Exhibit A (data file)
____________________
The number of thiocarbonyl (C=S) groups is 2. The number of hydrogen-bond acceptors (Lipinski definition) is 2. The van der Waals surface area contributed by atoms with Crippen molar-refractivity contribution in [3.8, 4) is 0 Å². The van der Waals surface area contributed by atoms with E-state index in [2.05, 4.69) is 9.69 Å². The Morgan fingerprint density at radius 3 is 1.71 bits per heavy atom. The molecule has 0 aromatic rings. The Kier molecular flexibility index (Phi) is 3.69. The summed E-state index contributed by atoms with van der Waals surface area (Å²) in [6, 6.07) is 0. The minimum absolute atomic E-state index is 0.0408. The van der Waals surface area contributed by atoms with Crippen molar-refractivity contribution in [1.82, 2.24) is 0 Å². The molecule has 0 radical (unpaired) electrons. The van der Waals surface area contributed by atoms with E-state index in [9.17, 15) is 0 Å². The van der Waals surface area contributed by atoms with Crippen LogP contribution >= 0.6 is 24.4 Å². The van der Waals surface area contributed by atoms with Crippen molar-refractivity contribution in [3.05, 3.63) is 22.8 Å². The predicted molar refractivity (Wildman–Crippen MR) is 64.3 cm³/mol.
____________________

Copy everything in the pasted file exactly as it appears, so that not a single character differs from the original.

The number of thiocarbonyl (C=S) groups is 2. The number of hydrogen-bond acceptors (Lipinski definition) is 2. The van der Waals surface area contributed by atoms with Crippen molar-refractivity contribution in [3.8, 4) is 0 Å². The van der Waals surface area contributed by atoms with E-state index in [2.05, 4.69) is 9.69 Å². The Morgan fingerprint density at radius 3 is 1.71 bits per heavy atom. The molecule has 0 aromatic rings. The Kier molecular flexibility index (Phi) is 3.69. The summed E-state index contributed by atoms with van der Waals surface area (Å²) in [6, 6.07) is 0. The minimum absolute atomic E-state index is 0.0408. The van der Waals surface area contributed by atoms with Crippen molar-refractivity contribution in [1.82, 2.24) is 0 Å². The molecule has 0 radical (unpaired) electrons. The van der Waals surface area contributed by atoms with E-state index in [9.17, 15) is 0 Å². The van der Waals surface area contributed by atoms with Crippen LogP contribution >= 0.6 is 24.4 Å². The van der Waals surface area contributed by atoms with Crippen molar-refractivity contribution in [3.05, 3.63) is 22.8 Å². The predicted molar refractivity (Wildman–Crippen MR) is 64.3 cm³/mol.